Ventyx Biosciences has exited stealth mode with $114 million to fund development of immunology programs. The venBio Partners-led financing will support a pipeline led by a S1P1R modulator that is in clinical development as a treatment for inflammatory bowel disease (IBD).
California-based Ventyx is a combination of three asset-centric companies linked to Raju Mohan. In 2015, Mohan founded Oppilan Pharma, before going on to set up Zomagen Biosciences three years later. By 2019, Mohan had taken up the CEO post at Ventyx, a position he used to bring all three companies together to form one business with a multi-asset immunology pipeline.
Investors see promise in Mohan’s vision. The $114 million financing attracted the support of backers including Third Point, RTW Investments, Janus Henderson Investors, Wellington Management and OrbiMed, as well as lead investor venBio.
The money will fund further development of a S1P1R modulator developed by Oppilan. The therapy, then known as OPL-002, entered clinical development in 2019. A data drop last year linked the drug to dose-dependent reductions in circulating lymphocytes, providing early validation of the idea that the asset can tamp down inflammation by stopping immune cells entering the bloodstream.
Equipped with the phase 1 data and funding, Ventyx plans to assess the drug as a treatment for IBD. Ventyx also sees opportunities to use the drug in dermatology indications. Other drugs, including Idorsia’s cenerimod and Johnson & Johnson’s ponesimod, have similar mechanisms of action and are in development in indications including multiple sclerosis and systemic lupus erythematosus.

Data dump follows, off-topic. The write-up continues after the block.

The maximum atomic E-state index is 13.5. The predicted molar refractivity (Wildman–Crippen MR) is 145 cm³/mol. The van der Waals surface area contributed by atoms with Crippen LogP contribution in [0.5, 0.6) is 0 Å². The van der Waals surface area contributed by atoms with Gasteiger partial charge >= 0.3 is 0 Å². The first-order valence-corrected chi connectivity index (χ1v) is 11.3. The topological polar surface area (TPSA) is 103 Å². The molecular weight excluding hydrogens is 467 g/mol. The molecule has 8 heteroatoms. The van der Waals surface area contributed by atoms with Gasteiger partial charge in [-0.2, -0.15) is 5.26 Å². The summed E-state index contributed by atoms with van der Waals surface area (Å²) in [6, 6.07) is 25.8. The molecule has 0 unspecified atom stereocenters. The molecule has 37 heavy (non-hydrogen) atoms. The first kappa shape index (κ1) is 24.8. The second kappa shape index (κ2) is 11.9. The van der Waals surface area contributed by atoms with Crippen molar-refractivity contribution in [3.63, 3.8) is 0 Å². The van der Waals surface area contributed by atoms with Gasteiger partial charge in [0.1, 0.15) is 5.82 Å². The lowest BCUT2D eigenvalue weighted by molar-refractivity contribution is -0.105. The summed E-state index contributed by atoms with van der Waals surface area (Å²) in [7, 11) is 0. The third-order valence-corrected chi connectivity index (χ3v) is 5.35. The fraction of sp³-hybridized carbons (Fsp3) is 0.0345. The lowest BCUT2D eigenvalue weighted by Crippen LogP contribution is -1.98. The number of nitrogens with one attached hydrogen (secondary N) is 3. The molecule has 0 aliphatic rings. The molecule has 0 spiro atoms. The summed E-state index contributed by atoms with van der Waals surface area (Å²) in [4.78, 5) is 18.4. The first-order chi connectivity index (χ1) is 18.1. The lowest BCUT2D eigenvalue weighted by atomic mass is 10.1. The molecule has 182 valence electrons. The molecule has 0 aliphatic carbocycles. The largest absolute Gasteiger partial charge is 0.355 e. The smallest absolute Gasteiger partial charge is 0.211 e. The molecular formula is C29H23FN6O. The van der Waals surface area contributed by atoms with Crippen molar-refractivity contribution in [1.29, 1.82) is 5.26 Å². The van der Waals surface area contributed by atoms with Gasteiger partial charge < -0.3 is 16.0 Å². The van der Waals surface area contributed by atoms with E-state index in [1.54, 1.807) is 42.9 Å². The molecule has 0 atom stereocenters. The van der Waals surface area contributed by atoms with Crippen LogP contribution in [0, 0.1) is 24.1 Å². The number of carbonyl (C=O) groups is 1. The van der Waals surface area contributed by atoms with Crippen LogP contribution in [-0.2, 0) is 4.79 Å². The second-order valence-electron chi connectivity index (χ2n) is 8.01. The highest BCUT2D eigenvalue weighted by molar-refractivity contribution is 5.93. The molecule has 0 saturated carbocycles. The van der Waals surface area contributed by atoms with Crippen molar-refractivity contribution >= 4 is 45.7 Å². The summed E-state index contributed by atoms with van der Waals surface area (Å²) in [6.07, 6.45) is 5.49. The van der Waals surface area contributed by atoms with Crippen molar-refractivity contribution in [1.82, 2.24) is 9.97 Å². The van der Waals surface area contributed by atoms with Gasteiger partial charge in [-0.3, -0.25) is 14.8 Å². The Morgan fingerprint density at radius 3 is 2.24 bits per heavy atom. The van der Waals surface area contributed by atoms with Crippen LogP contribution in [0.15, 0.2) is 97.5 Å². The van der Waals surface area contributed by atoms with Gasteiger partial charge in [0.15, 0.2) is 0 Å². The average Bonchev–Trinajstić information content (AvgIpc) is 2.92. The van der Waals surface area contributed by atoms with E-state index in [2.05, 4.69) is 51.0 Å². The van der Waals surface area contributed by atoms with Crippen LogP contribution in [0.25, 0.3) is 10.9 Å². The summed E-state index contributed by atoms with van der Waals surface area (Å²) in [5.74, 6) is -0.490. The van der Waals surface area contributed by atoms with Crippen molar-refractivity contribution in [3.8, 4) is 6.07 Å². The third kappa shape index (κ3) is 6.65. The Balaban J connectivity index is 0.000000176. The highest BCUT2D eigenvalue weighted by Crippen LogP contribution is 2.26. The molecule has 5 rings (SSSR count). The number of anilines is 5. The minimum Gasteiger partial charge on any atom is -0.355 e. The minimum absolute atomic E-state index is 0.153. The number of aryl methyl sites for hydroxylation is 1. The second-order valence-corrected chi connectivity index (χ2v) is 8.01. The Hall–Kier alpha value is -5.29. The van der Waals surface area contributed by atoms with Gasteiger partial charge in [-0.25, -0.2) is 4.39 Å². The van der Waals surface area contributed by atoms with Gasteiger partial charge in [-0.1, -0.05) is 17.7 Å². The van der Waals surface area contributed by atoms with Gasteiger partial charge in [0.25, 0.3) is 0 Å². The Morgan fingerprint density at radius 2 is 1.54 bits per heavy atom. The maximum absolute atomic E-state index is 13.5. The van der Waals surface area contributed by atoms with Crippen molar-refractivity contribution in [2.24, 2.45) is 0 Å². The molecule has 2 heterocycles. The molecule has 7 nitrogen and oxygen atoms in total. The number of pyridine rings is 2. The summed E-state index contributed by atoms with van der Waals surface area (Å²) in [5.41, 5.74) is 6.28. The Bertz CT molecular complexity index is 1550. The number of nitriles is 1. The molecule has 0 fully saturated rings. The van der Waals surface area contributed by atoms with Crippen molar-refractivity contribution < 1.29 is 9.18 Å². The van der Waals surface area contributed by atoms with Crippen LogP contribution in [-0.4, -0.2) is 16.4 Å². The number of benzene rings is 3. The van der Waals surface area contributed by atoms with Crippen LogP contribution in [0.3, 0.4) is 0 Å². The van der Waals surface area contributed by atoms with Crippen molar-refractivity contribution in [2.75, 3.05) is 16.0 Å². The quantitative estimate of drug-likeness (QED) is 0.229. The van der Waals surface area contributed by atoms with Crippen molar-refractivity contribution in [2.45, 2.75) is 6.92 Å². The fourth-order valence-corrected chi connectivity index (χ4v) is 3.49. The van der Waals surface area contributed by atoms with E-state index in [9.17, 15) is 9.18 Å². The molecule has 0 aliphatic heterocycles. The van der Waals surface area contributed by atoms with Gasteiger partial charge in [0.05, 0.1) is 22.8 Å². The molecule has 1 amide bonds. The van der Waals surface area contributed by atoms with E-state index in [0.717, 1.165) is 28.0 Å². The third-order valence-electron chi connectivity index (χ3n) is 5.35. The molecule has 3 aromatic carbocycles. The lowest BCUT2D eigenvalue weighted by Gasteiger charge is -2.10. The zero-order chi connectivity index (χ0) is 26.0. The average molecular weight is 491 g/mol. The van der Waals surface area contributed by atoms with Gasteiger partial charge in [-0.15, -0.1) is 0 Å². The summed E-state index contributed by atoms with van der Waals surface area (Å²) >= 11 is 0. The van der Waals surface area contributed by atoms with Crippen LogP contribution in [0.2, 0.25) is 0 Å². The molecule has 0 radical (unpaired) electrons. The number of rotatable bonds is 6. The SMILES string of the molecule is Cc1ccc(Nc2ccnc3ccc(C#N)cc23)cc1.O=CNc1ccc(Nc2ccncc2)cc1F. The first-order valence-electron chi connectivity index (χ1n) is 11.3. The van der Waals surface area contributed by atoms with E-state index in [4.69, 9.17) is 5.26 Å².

Ventyx’s pipeline also features a TYK2 inhibitor. That drug, which was developed by Ventyx, hits the same target as molecules including Bristol Myers Squibb’s deucravacitinib. Ventyx sees potential to move beyond psoriasis, the indication in which deucravacitinib is most validated, and go after other diseases pursued by Bristol Myers such as lupus and Crohn’s.
The third asset in Ventyx’s pipeline is a NLRP3 inhibitor that is due to enter the clinic in the second half of the year. The Zomagen-originated molecule is designed to inhibit the NLRP3 inflammasome, which is activated in many indications, to stop it from driving aberrant inflammation. The target has attracted the interest of many companies, perhaps most notably when Roche paid $451 million to acquire Inflazome last year. Bristol Myers and Novartis have also bought NLRP3 drugs.
Ventyx faces stiff competition, in some cases from larger, more advanced rivals, in each of its main areas of focus. Yet, in bringing together drugs targeting some of the hottest immunology targets and combining them with an experienced management team, Ventyx has emerged as a company with a shot at delivering on its aim to transform the treatment of autoimmune disease.